Windshield washer fluid in vehicles is generally considered pretty innocuous, except for the expected warnings not to consume it, get it in your eyes or rub it all over your skin. But a recent study found that a significant number of school buses had fluid that was harboring a potentially harmful pathogen.
Researchers from Arizona State University tested school buses from one district in Arizona and found a bacteria associated with respiratory illnesses was growing in 75 percent of them.
“Washer fluid spray can release potentially dangerous numbers of these bacteria into the air. These results suggest that automobiles may serve as a source of transmission for Legionella infections,” Otto Schwake, a doctoral student at the university who presented his findings at the American Society for Microbiology Monday, said in a statement.
You might be wondering what prompted scientists to test windshield fluid for the bacteria Legionella in the first place. Schwake said previous studies have found that use of motor vehicles seemed linked with an increase risk for Legionnaires’ disease, a type of pneumonia caused by inhaling the bacteria in a mist. The bacteria are not transferred from person to person but can come from sources like hot tubs, showers or air-conditioning, according to the National Institutes of Health.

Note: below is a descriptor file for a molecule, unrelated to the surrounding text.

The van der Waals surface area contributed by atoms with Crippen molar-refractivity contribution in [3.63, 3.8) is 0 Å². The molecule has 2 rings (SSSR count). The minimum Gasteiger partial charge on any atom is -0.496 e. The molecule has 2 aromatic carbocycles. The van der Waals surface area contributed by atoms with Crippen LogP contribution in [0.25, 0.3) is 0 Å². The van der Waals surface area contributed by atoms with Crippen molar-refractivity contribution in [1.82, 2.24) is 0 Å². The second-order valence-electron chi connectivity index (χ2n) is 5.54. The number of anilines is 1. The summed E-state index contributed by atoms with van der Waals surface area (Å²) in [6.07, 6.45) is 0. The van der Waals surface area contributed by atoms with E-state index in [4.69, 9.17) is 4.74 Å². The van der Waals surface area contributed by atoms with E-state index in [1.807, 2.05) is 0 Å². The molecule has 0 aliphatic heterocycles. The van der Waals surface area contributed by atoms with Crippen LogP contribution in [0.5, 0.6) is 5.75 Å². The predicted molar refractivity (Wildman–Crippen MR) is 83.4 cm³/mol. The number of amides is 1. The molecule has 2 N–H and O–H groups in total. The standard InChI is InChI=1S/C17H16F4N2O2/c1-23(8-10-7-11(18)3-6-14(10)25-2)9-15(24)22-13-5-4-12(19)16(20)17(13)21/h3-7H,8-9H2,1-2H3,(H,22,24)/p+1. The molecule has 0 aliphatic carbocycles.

A couple of years ago, Schawke and his colleagues grew the bacteria in washer fluid in the lab, finding that its concentrations would increase over time. Their latest findings went straight to school buses’ fluid storage tanks, in which they found Legionella that they could culture in 75 percent of their samples.
“This study is the first to detect high levels of Legionella in automobiles or aerosolized by washer fluid spray,” Schwake said. “While potential transmission of a deadly respiratory disease from a source as common as automobile windshield washing systems is significant, the study also points to the fact people can be exposed to pathogens — particularly those occurring naturally in the environment — in previously unknown and unusual ways.”
(H/T: Popular Science)
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